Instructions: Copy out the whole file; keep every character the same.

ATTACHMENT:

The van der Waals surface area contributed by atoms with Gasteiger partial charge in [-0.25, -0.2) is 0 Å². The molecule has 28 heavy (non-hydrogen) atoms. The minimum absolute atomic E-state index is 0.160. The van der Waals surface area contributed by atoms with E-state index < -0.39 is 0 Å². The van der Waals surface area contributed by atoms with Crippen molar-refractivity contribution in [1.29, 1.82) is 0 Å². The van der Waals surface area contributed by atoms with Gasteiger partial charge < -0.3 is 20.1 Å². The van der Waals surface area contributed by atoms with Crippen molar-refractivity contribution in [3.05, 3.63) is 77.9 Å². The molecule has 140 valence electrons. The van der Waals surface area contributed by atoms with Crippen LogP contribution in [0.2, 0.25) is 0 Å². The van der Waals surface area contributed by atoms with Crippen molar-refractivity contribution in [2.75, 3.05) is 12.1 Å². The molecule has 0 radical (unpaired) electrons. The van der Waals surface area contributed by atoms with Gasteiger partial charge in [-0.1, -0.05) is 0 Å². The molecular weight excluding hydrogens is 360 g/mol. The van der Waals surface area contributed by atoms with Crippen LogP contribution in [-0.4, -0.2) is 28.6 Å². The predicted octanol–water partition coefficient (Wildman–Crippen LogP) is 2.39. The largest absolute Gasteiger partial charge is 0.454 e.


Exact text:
The van der Waals surface area contributed by atoms with Gasteiger partial charge in [-0.25, -0.2) is 0 Å². The molecule has 28 heavy (non-hydrogen) atoms. The minimum absolute atomic E-state index is 0.160. The van der Waals surface area contributed by atoms with E-state index < -0.39 is 0 Å². The van der Waals surface area contributed by atoms with Crippen molar-refractivity contribution in [1.29, 1.82) is 0 Å². The van der Waals surface area contributed by atoms with Gasteiger partial charge < -0.3 is 20.1 Å². The van der Waals surface area contributed by atoms with Crippen molar-refractivity contribution in [3.05, 3.63) is 77.9 Å². The molecule has 140 valence electrons. The van der Waals surface area contributed by atoms with Crippen LogP contribution in [0.2, 0.25) is 0 Å². The van der Waals surface area contributed by atoms with Crippen molar-refractivity contribution in [2.75, 3.05) is 12.1 Å². The molecule has 0 radical (unpaired) electrons. The van der Waals surface area contributed by atoms with Gasteiger partial charge in [-0.1, -0.05) is 0 Å². The molecular weight excluding hydrogens is 360 g/mol. The van der Waals surface area contributed by atoms with Crippen LogP contribution in [-0.4, -0.2) is 28.6 Å². The predicted octanol–water partition coefficient (Wildman–Crippen LogP) is 2.39. The largest absolute Gasteiger partial charge is 0.454 e.